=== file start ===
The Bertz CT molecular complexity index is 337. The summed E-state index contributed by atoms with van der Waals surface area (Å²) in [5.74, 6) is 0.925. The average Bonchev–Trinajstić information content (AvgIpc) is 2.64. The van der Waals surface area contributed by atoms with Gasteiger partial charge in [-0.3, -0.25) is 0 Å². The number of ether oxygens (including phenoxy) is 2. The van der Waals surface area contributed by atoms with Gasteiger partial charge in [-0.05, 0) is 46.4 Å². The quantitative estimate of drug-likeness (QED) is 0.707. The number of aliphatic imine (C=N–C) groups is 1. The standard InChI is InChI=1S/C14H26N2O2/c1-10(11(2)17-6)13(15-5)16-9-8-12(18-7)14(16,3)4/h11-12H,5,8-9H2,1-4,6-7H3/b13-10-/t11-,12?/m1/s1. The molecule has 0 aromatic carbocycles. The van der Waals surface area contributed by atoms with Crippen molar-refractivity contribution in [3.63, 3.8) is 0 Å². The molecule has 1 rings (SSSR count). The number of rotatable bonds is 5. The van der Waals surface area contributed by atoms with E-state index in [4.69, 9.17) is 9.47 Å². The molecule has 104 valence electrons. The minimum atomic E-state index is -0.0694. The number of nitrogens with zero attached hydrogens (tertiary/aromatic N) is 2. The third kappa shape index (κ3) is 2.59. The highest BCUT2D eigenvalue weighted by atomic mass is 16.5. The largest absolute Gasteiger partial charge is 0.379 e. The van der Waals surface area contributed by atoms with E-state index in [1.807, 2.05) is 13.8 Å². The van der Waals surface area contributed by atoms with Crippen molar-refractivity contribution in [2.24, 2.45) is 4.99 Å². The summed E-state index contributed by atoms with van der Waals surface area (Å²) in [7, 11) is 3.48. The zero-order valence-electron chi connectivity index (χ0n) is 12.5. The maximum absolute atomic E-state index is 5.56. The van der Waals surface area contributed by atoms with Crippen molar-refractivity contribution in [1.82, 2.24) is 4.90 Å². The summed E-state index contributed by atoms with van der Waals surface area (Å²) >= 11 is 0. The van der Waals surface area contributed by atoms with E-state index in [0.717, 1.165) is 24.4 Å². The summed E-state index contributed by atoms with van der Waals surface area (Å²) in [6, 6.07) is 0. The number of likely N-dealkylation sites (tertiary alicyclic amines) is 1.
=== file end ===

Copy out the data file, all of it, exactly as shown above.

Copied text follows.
The Bertz CT molecular complexity index is 337. The summed E-state index contributed by atoms with van der Waals surface area (Å²) in [5.74, 6) is 0.925. The average Bonchev–Trinajstić information content (AvgIpc) is 2.64. The van der Waals surface area contributed by atoms with Gasteiger partial charge in [-0.3, -0.25) is 0 Å². The number of ether oxygens (including phenoxy) is 2. The van der Waals surface area contributed by atoms with Gasteiger partial charge in [-0.05, 0) is 46.4 Å². The quantitative estimate of drug-likeness (QED) is 0.707. The number of aliphatic imine (C=N–C) groups is 1. The standard InChI is InChI=1S/C14H26N2O2/c1-10(11(2)17-6)13(15-5)16-9-8-12(18-7)14(16,3)4/h11-12H,5,8-9H2,1-4,6-7H3/b13-10-/t11-,12?/m1/s1. The molecule has 0 aromatic carbocycles. The van der Waals surface area contributed by atoms with Crippen molar-refractivity contribution in [3.63, 3.8) is 0 Å². The molecule has 1 rings (SSSR count). The number of rotatable bonds is 5. The van der Waals surface area contributed by atoms with E-state index in [4.69, 9.17) is 9.47 Å². The molecule has 104 valence electrons. The minimum atomic E-state index is -0.0694. The number of nitrogens with zero attached hydrogens (tertiary/aromatic N) is 2. The third kappa shape index (κ3) is 2.59. The highest BCUT2D eigenvalue weighted by atomic mass is 16.5. The largest absolute Gasteiger partial charge is 0.379 e. The van der Waals surface area contributed by atoms with E-state index in [1.807, 2.05) is 13.8 Å². The van der Waals surface area contributed by atoms with Crippen molar-refractivity contribution in [2.24, 2.45) is 4.99 Å². The summed E-state index contributed by atoms with van der Waals surface area (Å²) in [7, 11) is 3.48. The zero-order valence-electron chi connectivity index (χ0n) is 12.5. The maximum absolute atomic E-state index is 5.56. The van der Waals surface area contributed by atoms with Crippen molar-refractivity contribution in [1.82, 2.24) is 4.90 Å². The summed E-state index contributed by atoms with van der Waals surface area (Å²) >= 11 is 0. The van der Waals surface area contributed by atoms with E-state index in [0.717, 1.165) is 24.4 Å². The summed E-state index contributed by atoms with van der Waals surface area (Å²) in [6, 6.07) is 0. The number of likely N-dealkylation sites (tertiary alicyclic amines) is 1.